bits and pieces put together to present the semblance of a whole

Works in Progress



Indigenous art: Moving Backwards into the Future 

Birmuyingathi Maali Netta, Mirdidingkingathi Juwarnda Gabori, Warthadangathi Bijarrba Ethel Thomas, Thunduyingathi Bijarrb May Moodoonuthi, Kuruwarriyingathi Bijarrb Paula Paul, Wirrngajingathi Bijarrb Dawn Narantatjil, Rayarriwarrtharrbayingat Amy Loogatha

Dulka Warngiid
2007 Mornington Island, Queensland
Synthetic polymer paint on canvas 

Trevor Nickolls

Dreamtime from Gondolaland
1990 Adelaide 
Synthetic polymer on canvas


Judith Donaldson, Kathleen Donegan, Kunmanara Hogan, Myrtle Pennington, Carlene West

2008 Ilkurlka, Western Australia
Synthetic polymer on canvas

Ian Potter Foundation

Moby – Porcelain

Falling – Adult Swim

Screen Shot 2015-08-04 at 3.09.23 pm

Stills from Adult Swim’s Falling

Created by Dave Hughes

Works in progress

Acrylic on canvas

Epiphany exhibition at Fortyfivedownstairs


Artist featured: Theo Papathomas

Fortyfivedownstairs is located at 45 Flinders Ln, Melbourne

McClelland Gallery + Sculpture Park

This outdoor exhibition held in the nook of Langwarrin, Victoria showcases 33 works of sculpture arranged within the bushland. The quintessential biennale emphasises diversity and innovation within the contemporary world of sculpture.

Sonia Payes work Re:Generation, winner of the park’s MAP award (McClelland Achievement Prize) is positioned at the start of the ground. Payes work Re:Generation incorporates three fibreglass heads, each with four faces. The work itself is of a grand size and is very interesting to see. The work Re:Generation primarily focuses on the cycle of life, from birth to regeneration.

The sculpture ground is reminiscent of a maze, twisting and turning your way through the native landscape with sculptures at your every corner. Even though the works are man-made they blend within the landscape. To a degree the works compliment the natural surroundings.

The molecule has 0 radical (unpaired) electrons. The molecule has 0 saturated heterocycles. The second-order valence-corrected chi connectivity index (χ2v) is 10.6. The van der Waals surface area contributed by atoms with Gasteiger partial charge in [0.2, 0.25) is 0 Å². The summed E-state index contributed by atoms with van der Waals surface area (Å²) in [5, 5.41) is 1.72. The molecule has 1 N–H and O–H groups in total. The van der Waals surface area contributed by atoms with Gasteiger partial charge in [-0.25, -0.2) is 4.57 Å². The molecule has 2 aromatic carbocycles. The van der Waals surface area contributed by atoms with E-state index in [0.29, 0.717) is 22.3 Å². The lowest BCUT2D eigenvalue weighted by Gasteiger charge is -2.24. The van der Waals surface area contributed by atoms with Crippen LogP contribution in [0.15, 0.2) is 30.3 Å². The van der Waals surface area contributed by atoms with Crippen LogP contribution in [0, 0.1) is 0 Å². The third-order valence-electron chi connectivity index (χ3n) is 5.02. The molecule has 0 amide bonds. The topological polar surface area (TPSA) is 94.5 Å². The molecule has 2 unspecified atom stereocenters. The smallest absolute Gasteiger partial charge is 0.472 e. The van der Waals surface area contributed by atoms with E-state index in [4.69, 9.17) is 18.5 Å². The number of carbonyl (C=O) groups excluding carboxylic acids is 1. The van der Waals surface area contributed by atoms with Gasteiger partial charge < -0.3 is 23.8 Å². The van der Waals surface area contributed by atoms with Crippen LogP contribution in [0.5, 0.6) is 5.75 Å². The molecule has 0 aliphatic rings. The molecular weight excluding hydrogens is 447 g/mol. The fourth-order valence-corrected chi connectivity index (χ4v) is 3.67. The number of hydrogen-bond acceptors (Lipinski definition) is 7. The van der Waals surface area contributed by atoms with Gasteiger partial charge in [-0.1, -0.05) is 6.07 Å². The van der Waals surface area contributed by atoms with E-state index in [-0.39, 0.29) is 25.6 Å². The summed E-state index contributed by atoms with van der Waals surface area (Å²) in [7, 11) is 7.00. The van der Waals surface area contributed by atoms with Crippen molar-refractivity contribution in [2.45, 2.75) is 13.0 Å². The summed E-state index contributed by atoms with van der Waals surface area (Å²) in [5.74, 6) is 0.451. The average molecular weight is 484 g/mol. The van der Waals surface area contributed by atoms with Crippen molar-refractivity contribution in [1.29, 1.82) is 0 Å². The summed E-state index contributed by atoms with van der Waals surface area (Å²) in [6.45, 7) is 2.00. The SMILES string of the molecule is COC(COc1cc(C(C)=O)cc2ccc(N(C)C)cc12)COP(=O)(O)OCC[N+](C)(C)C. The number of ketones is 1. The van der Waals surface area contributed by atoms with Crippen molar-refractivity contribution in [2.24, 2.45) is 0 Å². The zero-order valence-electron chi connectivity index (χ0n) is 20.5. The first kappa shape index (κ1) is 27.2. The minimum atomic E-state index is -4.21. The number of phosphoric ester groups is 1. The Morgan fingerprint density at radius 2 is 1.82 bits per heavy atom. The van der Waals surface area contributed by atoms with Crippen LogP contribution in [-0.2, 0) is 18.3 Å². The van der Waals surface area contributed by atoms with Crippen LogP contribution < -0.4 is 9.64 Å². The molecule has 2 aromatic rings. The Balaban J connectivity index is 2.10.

Ryan Gander, a highly prolific British artist has graced our shores with his current exhibition; READ ONLY. The show is currently being held at the ACCA (Australian Centre For Contemporary Art) in Melbourne, Victoria. The exhibition contains many diverse works, ranging from video to installations and sculpture.

Ganders work involves the audience in a sense of participation. You can almost feel the artist being present as he has left tiny clues and nuances in his work. It feels like you are trying to solve a riddle or puzzle. A highlight would be the work (Porthole to Culturefield Revisited, 2010). The artwork has a very nautical feel to it. From the sealed porthole, a ladder that is reminiscent of a boat, tails of colourful ribbons and with what at first sounds like a euphony of festive music playing in the background all contributes to the nautical atmosphere. When you edge closer to the work you can hear more clearly  ‘Rouge’ by Miles Davis on Repeat. You can almost reach the ladder but can’t. (I envisioned a party going on behind the porthole). Its as if the party is upstairs and you are stuck in the dregs of the basement feeling a sense of loneliness and dejection. Ganders works engage you and evokes your senses. You may even for a fleeting moment feel like a child again, using your imagination and transcending yourself into a different realm.

Picture 1604

Porthole to Culturefield Revisited, 2010.

Wood, Metal, Ribbons and Audio

10 x 50 x 40cm Approx.

Private Collection, USA

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